Corn’s acreage was estimated at 92 million, 3.2 million less than expected by the trade, 4.9 million less than the March estimate, but 2.3 million acres above last year. That equates to a loss of 875 million bushels from the May Crop Production estimate. Assuming no other adjustments the lower acres would put corn ending stocks at 2.45 billion bushels, a much more manageable estimate than the current 3.3 billion bushel estimate. From the March report, North Dakota acreage dropped 800,000 to 2.4 million. Minnesota increased 300,000 to 8.1 million and South Dakota's corn acreage dropped 600,000 to 5.4 million.

And to everyone’s surprise, soybean acreage also saw only a small increase from the March intentions. Soybean acreage came in at 83.83 million, 315,000 acres more than March but 891,000 acres lower than the trade expected. North Dakota had the biggest change from the March estimate, with acres dropping from 6.6 million in March to 6 million while Minnesota was unchanged, and SD was 200,000 acres lower than in March.

U.S. canola planted acres were reported at 1.868 million, 172,000 lower than last year. North Dakota's acres dropped 150,000 to 1.55 million. U.S. sunflower planted acres were reported at 1.544 million, 193,000 more than last year. North Dakota's acres increased by 85,000 to 620,000.

Weather will now take the lead as the main driver for the grains. So far, weather has been non-threatening, but that can change in a heartbeat. That was the case at the end of June. Heavy rains had covered the central and eastern Corn Belt and it seemed that the weather pattern was going to remain non-threatening. But by midweek, weather forecasts were calling for hotter temperatures and drier conditions for the Corn Belt. That forecast, along with the bullish Planted Acreage estimate, spooked the funds out of short corn positions. Just how strong will this weather rally be? That is let to be determined. Weather rallies usually last five to seven days.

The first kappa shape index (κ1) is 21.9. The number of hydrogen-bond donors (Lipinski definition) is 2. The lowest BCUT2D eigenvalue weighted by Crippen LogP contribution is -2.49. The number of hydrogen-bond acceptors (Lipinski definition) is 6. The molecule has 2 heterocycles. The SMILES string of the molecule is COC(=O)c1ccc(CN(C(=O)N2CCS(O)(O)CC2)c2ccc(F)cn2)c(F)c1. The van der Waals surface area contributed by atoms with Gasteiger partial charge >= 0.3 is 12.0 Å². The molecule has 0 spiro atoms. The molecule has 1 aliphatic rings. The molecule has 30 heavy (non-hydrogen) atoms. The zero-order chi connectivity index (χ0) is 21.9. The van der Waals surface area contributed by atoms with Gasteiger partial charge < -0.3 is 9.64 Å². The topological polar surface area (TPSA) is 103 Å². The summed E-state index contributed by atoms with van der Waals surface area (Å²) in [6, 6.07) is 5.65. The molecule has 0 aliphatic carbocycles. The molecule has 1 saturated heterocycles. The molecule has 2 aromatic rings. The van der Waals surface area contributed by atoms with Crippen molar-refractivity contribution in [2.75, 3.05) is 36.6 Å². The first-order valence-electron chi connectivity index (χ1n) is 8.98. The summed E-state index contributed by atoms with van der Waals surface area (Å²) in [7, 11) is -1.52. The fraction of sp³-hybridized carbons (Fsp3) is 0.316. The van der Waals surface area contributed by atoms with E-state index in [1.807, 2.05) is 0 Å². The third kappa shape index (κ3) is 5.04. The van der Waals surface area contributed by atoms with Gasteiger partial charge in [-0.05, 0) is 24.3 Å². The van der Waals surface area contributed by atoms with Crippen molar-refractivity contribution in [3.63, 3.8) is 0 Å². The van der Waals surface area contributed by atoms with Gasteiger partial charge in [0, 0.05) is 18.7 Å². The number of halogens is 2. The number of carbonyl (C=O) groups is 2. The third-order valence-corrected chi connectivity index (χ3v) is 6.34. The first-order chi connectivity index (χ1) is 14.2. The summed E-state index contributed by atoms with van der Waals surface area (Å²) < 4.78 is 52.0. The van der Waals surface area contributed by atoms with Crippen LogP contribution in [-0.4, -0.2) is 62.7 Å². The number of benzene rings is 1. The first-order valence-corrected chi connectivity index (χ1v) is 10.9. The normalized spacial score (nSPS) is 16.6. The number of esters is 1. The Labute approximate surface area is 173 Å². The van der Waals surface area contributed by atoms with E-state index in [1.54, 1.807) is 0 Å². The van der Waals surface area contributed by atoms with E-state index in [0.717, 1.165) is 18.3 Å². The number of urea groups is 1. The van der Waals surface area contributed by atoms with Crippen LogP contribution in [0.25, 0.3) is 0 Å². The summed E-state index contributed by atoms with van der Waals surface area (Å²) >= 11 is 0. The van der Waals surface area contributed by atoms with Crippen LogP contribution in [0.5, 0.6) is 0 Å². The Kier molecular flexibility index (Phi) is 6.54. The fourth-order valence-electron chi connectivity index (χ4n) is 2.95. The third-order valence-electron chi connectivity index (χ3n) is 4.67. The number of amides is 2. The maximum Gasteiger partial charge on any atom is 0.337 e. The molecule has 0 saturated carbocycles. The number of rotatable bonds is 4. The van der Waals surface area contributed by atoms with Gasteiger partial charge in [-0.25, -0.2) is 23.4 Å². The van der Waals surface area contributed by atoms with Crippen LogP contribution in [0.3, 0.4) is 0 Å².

Martinson Ag was expecting the acreage estimate to come in as released. The reason we thought acreage would decline more than the average trade estimate and less switching of acreage to soybeans was due to the lack of incentive to aggressively plant a crop this spring or to switch acreage over to another crop. With the cold wet spring the best alternative was to choose prevented planting in the Northern Plains as April and May made it nearly impossible to get a crop planted timely or in good condition. Northern Minnesota, northern South Dakota, and most of North Dakota was in this situation.

The market also had an eye on trade tensions with China. The market was slightly surprised that China went ahead, a full day earlier than expected, and approved Hong Kong’s Security Law on June 30. The U.S. has promised sanctions for the Communist Party members who are responsible for this move. It will strain relations with China, which just recently said they will be stepping up purchases of U.S. corn, ethanol and soybeans.


For the month of June, September Minneapolis wheat was down 15.75 cents, September Chicago was down 31.75 cents and September Kansas City was down 37.25 cents. July corn was up 12.75 cents, and December corn was up 11.75 cents. July soybeans were up 43.5 cents, November soybeans were 30.5 cents higher, and July soybean meal was up $2.90. November canola was up $6 for the month.

For the first six months of 2020, Minneapolis wheat was down 12%, Chicago and Kansas City wheat were off 13%, corn was down 16%, soybeans were down 10%, soybean meal off 8%, soybean oil down 21%, and canola down 6%.

For June, August live cattle were down $3.325 and August feeder cattle were down $2.50. For the first six months of 2020, live cattle were down 17% and feeder cattle were down 13%.